This singularity might have meant nothing, however, had it not suggested a despondent state of mind, which was likewise indicated by many other tokens. Miriam’s friends had no difficulty in perceiving that, in one way or another, her happiness was very seriously compromised. Her spirits were often depressed into deep melancholy. If ever she was gay, it was seldom with a healthy cheerfulness. She grew moody, moreover, and subject to fits of passionate ill temper; which usually wreaked itself on the heads of those who loved her best. Not that Miriam’s indifferent acquaintances were safe from similar outbreaks of her displeasure, especially if they ventured upon any allusion to the model. In such cases, they were left with little disposition to renew the subject, but inclined, on the other hand, to interpret the whole matter as much to her discredit as the least favorable coloring of the facts would allow.
It may occur to the reader, that there was really no demand for so much rumor and speculation in regard to an incident, Which might well enough have been explained without going many steps beyond the limits of probability. The spectre might have been merely a Roman beggar, whose fraternity often harbor in stranger shelters than the catacombs; or one of those pilgrims, who still journey from remote countries to kneel and worship at the holy sites, among which these haunts of the early Christians are esteemed especially sacred. Or, as was perhaps a more plausible theory, he might be a thief of the city, a robber of the Campagna, a political offender, or an assassin, with blood upon his hand; whom the negligence or connivance of the police allowed to take refuge in those subterranean fastnesses, where such outlaws have been accustomed to hide themselves from a far antiquity downward. Or he might have been a lunatic, fleeing instinctively from man, and making it his dark pleasure to dwell among the tombs, like him whose awful cry echoes afar to us from Scripture times.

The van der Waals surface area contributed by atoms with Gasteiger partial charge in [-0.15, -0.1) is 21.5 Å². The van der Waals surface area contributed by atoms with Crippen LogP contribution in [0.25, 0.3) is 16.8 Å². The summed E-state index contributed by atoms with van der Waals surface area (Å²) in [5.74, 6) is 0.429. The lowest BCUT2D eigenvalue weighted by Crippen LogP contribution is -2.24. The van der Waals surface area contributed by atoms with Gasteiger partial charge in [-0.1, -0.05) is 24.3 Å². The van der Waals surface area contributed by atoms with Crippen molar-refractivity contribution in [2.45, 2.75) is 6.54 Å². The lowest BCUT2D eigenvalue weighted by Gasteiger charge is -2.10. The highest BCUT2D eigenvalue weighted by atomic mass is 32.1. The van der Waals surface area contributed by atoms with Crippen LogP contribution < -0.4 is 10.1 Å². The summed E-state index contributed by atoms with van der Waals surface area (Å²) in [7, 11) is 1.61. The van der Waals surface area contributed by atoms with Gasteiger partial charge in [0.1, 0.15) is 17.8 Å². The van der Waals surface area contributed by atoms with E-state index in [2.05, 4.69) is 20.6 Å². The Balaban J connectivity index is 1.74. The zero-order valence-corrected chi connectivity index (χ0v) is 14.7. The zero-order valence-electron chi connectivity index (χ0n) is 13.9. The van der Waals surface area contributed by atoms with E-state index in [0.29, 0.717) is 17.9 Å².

And, as for the stranger’s attaching himself so devotedly to Miriam, her personal magnetism might be allowed a certain weight in the explanation. For what remains, his pertinacity need not seem so very singular to those who consider how slight a link serves to connect these vagabonds of idle Italy with any person that may have the ill-hap to bestow charity, or be otherwise serviceable to them, or betray the slightest interest in their fortunes.
Thus little would remain to be accounted for, except the deportment of Miriam herself; her reserve, her brooding melancholy, her petulance, and moody passion. If generously interpreted, even these morbid symptoms might have sufficient cause in the stimulating and exhaustive influences of imaginative art, exercised by a delicate young woman, in the nervous and unwholesome atmosphere of Rome. Such, at least, was the view of the case which Hilda and Kenyon endeavored to impress on their own minds, and impart to those whom their opinions might influence.
One of Miriam’s friends took the matter sadly to heart. This was the young Italian. Donatello, as we have seen, had been an eyewitness of the stranger’s first appearance, and had ever since nourished a singular prejudice against the mysterious, dusky, death-scented apparition. It resembled not so much a human dislike or hatred, as one of those instinctive, unreasoning antipathies which the lower animals sometimes display, and which generally prove more trustworthy than the acutest insight into character. The shadow of the model, always flung into the light which Miriam diffused around her, caused no slight trouble to Donatello. Yet he was of a nature so remarkably genial and joyous, so simply happy, that he might well afford to have something subtracted from his comfort, and make tolerable shift to live upon what remained.